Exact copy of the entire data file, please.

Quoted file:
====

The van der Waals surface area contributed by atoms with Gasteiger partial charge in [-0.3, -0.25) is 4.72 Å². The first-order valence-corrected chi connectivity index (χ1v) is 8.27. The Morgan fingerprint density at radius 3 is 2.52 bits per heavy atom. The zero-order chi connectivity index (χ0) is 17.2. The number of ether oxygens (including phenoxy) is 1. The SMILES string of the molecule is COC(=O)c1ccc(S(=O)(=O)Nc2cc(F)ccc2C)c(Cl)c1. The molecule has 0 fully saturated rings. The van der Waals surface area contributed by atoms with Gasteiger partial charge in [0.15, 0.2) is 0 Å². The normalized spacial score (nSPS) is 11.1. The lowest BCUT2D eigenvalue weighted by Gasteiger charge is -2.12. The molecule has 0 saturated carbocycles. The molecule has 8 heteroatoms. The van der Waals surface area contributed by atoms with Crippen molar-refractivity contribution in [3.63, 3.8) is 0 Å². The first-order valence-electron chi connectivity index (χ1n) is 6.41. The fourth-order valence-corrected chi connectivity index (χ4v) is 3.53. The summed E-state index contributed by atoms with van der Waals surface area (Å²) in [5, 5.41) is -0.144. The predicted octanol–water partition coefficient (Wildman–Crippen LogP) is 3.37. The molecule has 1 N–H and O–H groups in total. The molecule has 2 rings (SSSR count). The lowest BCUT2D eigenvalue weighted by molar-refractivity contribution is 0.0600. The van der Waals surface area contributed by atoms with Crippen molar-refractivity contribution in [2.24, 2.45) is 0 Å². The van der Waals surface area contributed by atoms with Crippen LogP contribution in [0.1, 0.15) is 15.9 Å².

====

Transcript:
The van der Waals surface area contributed by atoms with Gasteiger partial charge in [-0.3, -0.25) is 4.72 Å². The first-order valence-corrected chi connectivity index (χ1v) is 8.27. The Morgan fingerprint density at radius 3 is 2.52 bits per heavy atom. The zero-order chi connectivity index (χ0) is 17.2. The number of ether oxygens (including phenoxy) is 1. The SMILES string of the molecule is COC(=O)c1ccc(S(=O)(=O)Nc2cc(F)ccc2C)c(Cl)c1. The molecule has 0 fully saturated rings. The van der Waals surface area contributed by atoms with Gasteiger partial charge in [0.15, 0.2) is 0 Å². The normalized spacial score (nSPS) is 11.1. The lowest BCUT2D eigenvalue weighted by Gasteiger charge is -2.12. The molecule has 0 saturated carbocycles. The molecule has 8 heteroatoms. The van der Waals surface area contributed by atoms with Crippen molar-refractivity contribution in [3.63, 3.8) is 0 Å². The first-order valence-electron chi connectivity index (χ1n) is 6.41. The fourth-order valence-corrected chi connectivity index (χ4v) is 3.53. The summed E-state index contributed by atoms with van der Waals surface area (Å²) in [5, 5.41) is -0.144. The predicted octanol–water partition coefficient (Wildman–Crippen LogP) is 3.37. The molecule has 1 N–H and O–H groups in total. The molecule has 2 rings (SSSR count). The lowest BCUT2D eigenvalue weighted by molar-refractivity contribution is 0.0600. The van der Waals surface area contributed by atoms with Crippen molar-refractivity contribution in [2.24, 2.45) is 0 Å². The van der Waals surface area contributed by atoms with Crippen LogP contribution in [0.1, 0.15) is 15.9 Å².